Good week, bad week

Stirling NNRs

The Stirling NNRs team have had a difficult last 7 days so let’s play good week, bad week.

Bad week

Yesterday at Flanders Moss we found that over the weekend someone had decided to drive their very large but ineffective 4WD over the wildflower meadow. They promptly got stuck and made a very big mess getting themselves out. To get material to put under the tyres they smashed up one of the picnic tables. I might have quite liked to have discovered a large BMW wedged in the car park and spent a few minutes imagining what I might have said and done. But instead Steve applied his usual magic in repairing the picnic bench and we have to try to patch up the meadow. It is very frustrating when I think of all of the effort put in by our volunteers over the years to manage the meadow and the pleasure it has brought visitors to Flanders Moss.

Good week

The annoyance of the meadow damage was shortly offset but the pleasure of a hen harrier roost count. No hen harriers but a beautiful 1 1/2 hour spent on the top of the tower enjoying the beautiful moss in end of day fine weather and attended by a cast of peregrines, ravens, fieldfares and redwings, pink-footed geese and greylags.

Bad week

The discovery in Blawhorn car park of the scattered debris of a large firework display. There isn’t anything much more disturbing on a nature reserve than a large number of fireworks being set off and the resulting rubbish. Some were even nailed to a tree. An uncooperative strimmer only made the visit less productive.

Good week

On the visit to Blawhorn the team met a local resident who was able to tell them just how important Blawhorn Moss is to them. As a place to escape from the stresses of the current situation and to recovery from personal losses Blawhorn, perhaps one of our smallest and less well know NNRs, has been absolutely essential to this one person. Hearing this reminder of the good these reserve do is almost as important to us as the reserve is to this visitor.

Bad week

A large trailer of garden rubbish was dumped in a ditch on the access track to Flanders. Unsightly and a causing a problem from introducing invasive non-native plant species to a native ecosystem, it illustrates the lack of respect and value that a few people put on these special sites.

Good week

A quality afternoon spent clearing up cut gorse and planning future fencing works at Ballangrew meadow on Flanders Moss. We were lucky with the weather and we took the opportunity to recharge batteries with nature after a challenging week, and brush up on our lower plant id skills.

Bad week

Our workshop / store was broken into on Tuesday night and a lot of our power tools stolen. Not only does it stop us doing important work for nature on the reserves until we have replaced them but also there is a huge amount of work and budget involved with dealing with the situation and the aftermath.

Good week

In the current situation of outdoor, socially distant meetings we have built ourselves an outdoor meeting space at zero cost. Reusing stone recovered from an old path and the drum from my old washing machine as a fire pit, we are now set up for long and drawn out planning and review meetings that might also involve marshmallows and sausages. We are even happy to trent out this space to others. In the future we also have plans to make this space better for wildlife as well, so watch this space.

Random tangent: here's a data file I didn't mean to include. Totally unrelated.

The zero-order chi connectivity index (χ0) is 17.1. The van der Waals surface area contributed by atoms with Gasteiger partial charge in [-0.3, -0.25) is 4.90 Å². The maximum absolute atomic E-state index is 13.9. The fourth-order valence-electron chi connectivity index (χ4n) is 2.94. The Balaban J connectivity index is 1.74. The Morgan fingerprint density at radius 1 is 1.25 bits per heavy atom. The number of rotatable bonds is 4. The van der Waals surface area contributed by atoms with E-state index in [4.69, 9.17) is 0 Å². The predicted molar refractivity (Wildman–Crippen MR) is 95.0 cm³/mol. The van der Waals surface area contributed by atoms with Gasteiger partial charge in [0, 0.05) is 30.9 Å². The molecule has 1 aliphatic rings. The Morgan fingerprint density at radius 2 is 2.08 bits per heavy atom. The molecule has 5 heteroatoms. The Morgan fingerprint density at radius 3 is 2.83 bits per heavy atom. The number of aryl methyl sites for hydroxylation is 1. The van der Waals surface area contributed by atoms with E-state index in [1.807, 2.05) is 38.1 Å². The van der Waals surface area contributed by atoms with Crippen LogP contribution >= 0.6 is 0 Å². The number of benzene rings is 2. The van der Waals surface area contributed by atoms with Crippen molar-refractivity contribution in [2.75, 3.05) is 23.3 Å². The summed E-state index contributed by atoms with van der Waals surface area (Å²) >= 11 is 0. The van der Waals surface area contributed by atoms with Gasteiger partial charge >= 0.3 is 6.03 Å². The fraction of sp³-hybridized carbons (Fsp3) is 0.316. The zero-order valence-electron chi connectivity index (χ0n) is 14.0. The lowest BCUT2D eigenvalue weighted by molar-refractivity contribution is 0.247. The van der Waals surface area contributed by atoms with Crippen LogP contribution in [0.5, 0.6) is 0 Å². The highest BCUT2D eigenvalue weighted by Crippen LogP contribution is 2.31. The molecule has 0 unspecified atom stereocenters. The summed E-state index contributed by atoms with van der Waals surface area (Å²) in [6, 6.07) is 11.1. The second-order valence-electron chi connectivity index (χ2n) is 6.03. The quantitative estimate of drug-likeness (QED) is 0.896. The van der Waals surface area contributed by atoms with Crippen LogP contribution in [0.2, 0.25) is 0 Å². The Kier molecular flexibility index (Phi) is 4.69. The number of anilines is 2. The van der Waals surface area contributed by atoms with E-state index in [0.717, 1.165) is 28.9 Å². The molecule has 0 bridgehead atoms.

We are very lucky to do our jobs but there can be difficult days. We don’t do it for the money and we are out in all weathers and times (this morning some of the team started at 05:30 in the pouring rain for a goose roost count). But there are always good times to be had, special places to work and fine wildlife to see.

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7 Responses to Good week, bad week

  1. veggiegrower says:

    That is terrible about the wildflower meadow. Really upset.

    Liked by 1 person

  2. Anne says:

    I can feel my hackles rising reading the ‘bad’ parts of this report. We probably encounter this loutish behaviour everywhere. What is wonderful is the knowledge that natural places such as the ones you are looking after play an important role in the mental and physical well-being of people who use them, especially during this pandemic. I walked through a section of open land yesterday morning and returned feeling far more energised than I do after walking along the streets of our neighbourhood.

    Liked by 2 people

  3. Pingback: Good week, bad week at Flanders Moss – Thornhill Community Website

  4. peigimccann says:

    One of the main reasons I come to Scotland as often as I do is to visit Flanders Moss. The town in which I live here in California had one of the state’s only bogs until it was harvested and filled in during the 1960s and now is a trailer park. David and all the others who put their hearts and souls into Flanders Moss and its well-being cannot be thanked enough for saving it from the fate of our bog.

    Liked by 1 person

  5. Heather Kinnin says:

    So sorry for your troubles Dave. Especially at my beloved Blawhorn , which I’ve not been able to get to this year. Just remember that for every idiot damaging an NNR there are hundreds of us grateful for what you do looking after them. Best wishes.

    Liked by 1 person

  6. Philip Graves says:

    Sorry to hear about all the damage. Quite a few of us helped out with the meadow – it will recover but another reminder that there are a few selfish idiots out there, not just in the White House! Is it worth putting in a camera trap?
    Mugdock Country Park had a break-in on the night of the 15/16th and quad bikes, machinery, tractors were stolen. And we had some mammoth informal firework parties as well, though I’ve not seen much evidence.

    Liked by 1 person

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